Traps test positive for West Nile in Larimer County

By Amber McIver-Traywick

The Surveyor

The first positive West Nile virus mosquitoes have been found in Larimer County this year. Positive mosquitoes were found in northeast and southeast Fort Collins and Loveland. No human cases have been reported in Colorado so far this year. The most recent data samples from three mosquito traps in Berthoud monitored by Vector Disease Control International (VDCI) for Larimer County showed no West Nile Virus (WNV) positive mosquitos in the area at this point. 

Traps near Berthoud Park and Loveland reservoir contained the highest numbers of Culex mosquitos which carry WNV and Aedes mosquitoes which can also carry other parasites and diseases. Although up until this week no samples tested positive for West Nile due to the abundance of mosquitos this year county officials encourage residents to always take precautions to prevent mosquito bites and mitigate standing water where the insects lay their eggs.

WNV is now considered a permanent presence in Colorado with infections anticipated by officials each year.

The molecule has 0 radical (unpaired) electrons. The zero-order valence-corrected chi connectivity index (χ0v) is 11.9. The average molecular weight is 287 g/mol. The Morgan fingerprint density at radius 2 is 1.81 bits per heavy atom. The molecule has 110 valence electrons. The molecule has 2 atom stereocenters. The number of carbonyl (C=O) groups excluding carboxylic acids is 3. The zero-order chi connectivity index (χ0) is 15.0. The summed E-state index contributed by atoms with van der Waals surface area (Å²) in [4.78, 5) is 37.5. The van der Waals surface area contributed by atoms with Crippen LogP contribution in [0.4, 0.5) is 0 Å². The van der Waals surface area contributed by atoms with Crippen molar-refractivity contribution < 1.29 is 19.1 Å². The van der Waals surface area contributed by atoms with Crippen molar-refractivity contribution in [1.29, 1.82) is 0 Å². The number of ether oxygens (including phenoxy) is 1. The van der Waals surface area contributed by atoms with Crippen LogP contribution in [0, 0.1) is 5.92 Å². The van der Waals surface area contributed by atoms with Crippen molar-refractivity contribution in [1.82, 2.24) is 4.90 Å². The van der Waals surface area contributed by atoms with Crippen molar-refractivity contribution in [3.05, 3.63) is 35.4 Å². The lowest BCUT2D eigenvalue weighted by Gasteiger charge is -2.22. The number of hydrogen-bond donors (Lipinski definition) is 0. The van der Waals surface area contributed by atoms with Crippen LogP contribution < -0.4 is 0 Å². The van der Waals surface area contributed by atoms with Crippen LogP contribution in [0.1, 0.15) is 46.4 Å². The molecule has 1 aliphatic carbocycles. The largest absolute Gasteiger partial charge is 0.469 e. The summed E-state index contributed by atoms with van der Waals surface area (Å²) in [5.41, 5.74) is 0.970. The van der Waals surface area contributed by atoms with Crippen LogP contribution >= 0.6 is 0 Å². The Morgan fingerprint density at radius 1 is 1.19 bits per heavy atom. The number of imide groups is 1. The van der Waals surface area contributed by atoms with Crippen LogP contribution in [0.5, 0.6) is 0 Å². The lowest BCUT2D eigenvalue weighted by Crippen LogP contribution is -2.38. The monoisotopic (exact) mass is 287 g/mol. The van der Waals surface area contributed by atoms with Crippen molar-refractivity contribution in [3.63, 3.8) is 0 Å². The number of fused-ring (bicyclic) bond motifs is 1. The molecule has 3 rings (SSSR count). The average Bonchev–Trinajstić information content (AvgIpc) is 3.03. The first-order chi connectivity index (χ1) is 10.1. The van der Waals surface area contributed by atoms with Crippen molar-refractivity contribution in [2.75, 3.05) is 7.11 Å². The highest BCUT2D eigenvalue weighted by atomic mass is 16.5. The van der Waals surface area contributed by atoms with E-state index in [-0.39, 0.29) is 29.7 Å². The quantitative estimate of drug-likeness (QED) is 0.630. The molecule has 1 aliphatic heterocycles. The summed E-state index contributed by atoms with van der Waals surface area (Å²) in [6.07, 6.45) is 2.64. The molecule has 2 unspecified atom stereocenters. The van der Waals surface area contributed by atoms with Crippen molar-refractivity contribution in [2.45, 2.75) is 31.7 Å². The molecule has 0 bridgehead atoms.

There are no vaccines to prevent or medications to treat WNV in people.

Last year there were two deaths and 100 people reported as being infected with the virus in Colorado. So far this year Boulder County has the only reported WNV case.

Most individuals who are infected with the virus have no symptoms or mild flu-like symptoms including fever, body aches, headache and swollen lymph nodes. The CDC reports about one in 150 people who are infected will develop debilitating symptoms that can last for years or even turn deadly. Severe symptoms and signs may include stiff neck, sleepiness, disorientation, coma, tremors, convulsions and paralysis.

The worst year in Colorado for WNV to date was in 2003 when thousands of people contracted the virus and 63 individuals died.

To protect yourself from mosquito bites and the potential for contracting multiple diseases while outdoors the CDC recommends when you are choosing a repellent to use one that has been proven to be effective against West Nile Virus-carrying mosquitoes. Repellents containing DEET, Picaridin, Oil of Lemon Eucalyptus (also called p-menthane-3 ,8-diol or PMD) and IR3535 are good choices.

Apply repellent only to exposed skin, never under clothing.

Do not use repellent with 30% or higher concentration of DEET on children.

Do not use repellents containing oil of lemon eucalyptus on children under three as it has not          been significantly tested on children of that age.

Do not use any repellent on infants younger than two months.

Never use repellent over cuts or irritated skin.

Do not spray in an enclosed area.

When you come back inside, wash the repellent off thoroughly.

Always read the label to determine if it is safe for children.

Do not use a repellent that is combined with sunscreen into one product. However, using separate repellent and separate sunscreen products at the same time is an acceptable practice.

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